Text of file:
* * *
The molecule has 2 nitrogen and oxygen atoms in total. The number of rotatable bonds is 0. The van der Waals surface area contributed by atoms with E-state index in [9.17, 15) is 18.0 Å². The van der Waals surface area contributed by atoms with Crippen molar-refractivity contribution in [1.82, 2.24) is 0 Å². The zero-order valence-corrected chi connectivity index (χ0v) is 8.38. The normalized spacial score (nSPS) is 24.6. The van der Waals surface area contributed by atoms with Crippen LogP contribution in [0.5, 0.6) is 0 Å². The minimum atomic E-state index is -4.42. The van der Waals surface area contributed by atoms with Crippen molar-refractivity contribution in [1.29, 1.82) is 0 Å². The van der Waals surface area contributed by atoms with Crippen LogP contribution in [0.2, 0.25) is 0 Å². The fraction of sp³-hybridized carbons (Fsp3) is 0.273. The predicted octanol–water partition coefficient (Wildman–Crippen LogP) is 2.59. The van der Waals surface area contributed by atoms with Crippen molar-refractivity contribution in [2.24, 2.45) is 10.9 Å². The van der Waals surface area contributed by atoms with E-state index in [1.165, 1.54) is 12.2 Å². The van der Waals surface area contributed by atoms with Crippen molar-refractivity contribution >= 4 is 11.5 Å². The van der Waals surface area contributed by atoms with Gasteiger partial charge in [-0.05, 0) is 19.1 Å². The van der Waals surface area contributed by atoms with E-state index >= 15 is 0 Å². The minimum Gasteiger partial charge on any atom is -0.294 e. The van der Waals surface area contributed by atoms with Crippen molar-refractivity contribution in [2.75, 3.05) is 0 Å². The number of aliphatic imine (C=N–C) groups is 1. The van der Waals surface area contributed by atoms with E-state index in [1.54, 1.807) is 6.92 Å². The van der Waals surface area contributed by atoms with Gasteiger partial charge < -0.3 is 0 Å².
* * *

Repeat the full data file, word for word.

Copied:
The molecule has 2 nitrogen and oxygen atoms in total. The number of rotatable bonds is 0. The van der Waals surface area contributed by atoms with E-state index in [9.17, 15) is 18.0 Å². The van der Waals surface area contributed by atoms with Crippen molar-refractivity contribution in [1.82, 2.24) is 0 Å². The zero-order valence-corrected chi connectivity index (χ0v) is 8.38. The normalized spacial score (nSPS) is 24.6. The van der Waals surface area contributed by atoms with Crippen LogP contribution in [0.5, 0.6) is 0 Å². The minimum atomic E-state index is -4.42. The van der Waals surface area contributed by atoms with Crippen molar-refractivity contribution in [1.29, 1.82) is 0 Å². The van der Waals surface area contributed by atoms with Crippen LogP contribution in [0.2, 0.25) is 0 Å². The fraction of sp³-hybridized carbons (Fsp3) is 0.273. The predicted octanol–water partition coefficient (Wildman–Crippen LogP) is 2.59. The van der Waals surface area contributed by atoms with Crippen molar-refractivity contribution in [2.24, 2.45) is 10.9 Å². The van der Waals surface area contributed by atoms with E-state index in [1.165, 1.54) is 12.2 Å². The van der Waals surface area contributed by atoms with Crippen molar-refractivity contribution >= 4 is 11.5 Å². The van der Waals surface area contributed by atoms with Gasteiger partial charge in [-0.05, 0) is 19.1 Å². The van der Waals surface area contributed by atoms with E-state index >= 15 is 0 Å². The minimum Gasteiger partial charge on any atom is -0.294 e. The van der Waals surface area contributed by atoms with Crippen molar-refractivity contribution in [2.75, 3.05) is 0 Å². The number of aliphatic imine (C=N–C) groups is 1. The van der Waals surface area contributed by atoms with E-state index in [1.54, 1.807) is 6.92 Å². The van der Waals surface area contributed by atoms with Gasteiger partial charge < -0.3 is 0 Å².